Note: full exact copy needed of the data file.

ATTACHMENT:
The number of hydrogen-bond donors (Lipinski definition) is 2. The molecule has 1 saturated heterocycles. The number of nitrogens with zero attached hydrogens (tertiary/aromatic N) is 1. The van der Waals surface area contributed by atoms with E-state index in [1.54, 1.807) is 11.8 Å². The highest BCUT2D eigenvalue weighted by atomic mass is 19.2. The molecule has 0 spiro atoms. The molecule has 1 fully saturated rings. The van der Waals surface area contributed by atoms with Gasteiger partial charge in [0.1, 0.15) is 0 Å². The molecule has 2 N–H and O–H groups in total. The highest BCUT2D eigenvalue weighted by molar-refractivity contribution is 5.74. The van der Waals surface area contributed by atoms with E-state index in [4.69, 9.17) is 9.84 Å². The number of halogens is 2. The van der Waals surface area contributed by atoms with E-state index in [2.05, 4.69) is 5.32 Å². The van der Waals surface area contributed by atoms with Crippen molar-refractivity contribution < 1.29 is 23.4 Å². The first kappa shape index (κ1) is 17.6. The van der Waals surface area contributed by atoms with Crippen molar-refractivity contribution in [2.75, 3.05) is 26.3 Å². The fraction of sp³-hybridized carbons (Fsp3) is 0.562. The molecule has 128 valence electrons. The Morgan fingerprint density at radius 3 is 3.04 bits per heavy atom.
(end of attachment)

The number of hydrogen-bond donors (Lipinski definition) is 2. The molecule has 1 saturated heterocycles. The number of nitrogens with zero attached hydrogens (tertiary/aromatic N) is 1. The van der Waals surface area contributed by atoms with E-state index in [1.54, 1.807) is 11.8 Å². The highest BCUT2D eigenvalue weighted by atomic mass is 19.2. The molecule has 0 spiro atoms. The molecule has 1 fully saturated rings. The van der Waals surface area contributed by atoms with Gasteiger partial charge in [0.1, 0.15) is 0 Å². The molecule has 2 N–H and O–H groups in total. The highest BCUT2D eigenvalue weighted by molar-refractivity contribution is 5.74. The van der Waals surface area contributed by atoms with E-state index in [4.69, 9.17) is 9.84 Å². The number of halogens is 2. The van der Waals surface area contributed by atoms with E-state index in [2.05, 4.69) is 5.32 Å². The van der Waals surface area contributed by atoms with Crippen molar-refractivity contribution < 1.29 is 23.4 Å². The first kappa shape index (κ1) is 17.6. The van der Waals surface area contributed by atoms with Crippen molar-refractivity contribution in [2.75, 3.05) is 26.3 Å². The fraction of sp³-hybridized carbons (Fsp3) is 0.562. The molecule has 128 valence electrons. The Morgan fingerprint density at radius 3 is 3.04 bits per heavy atom.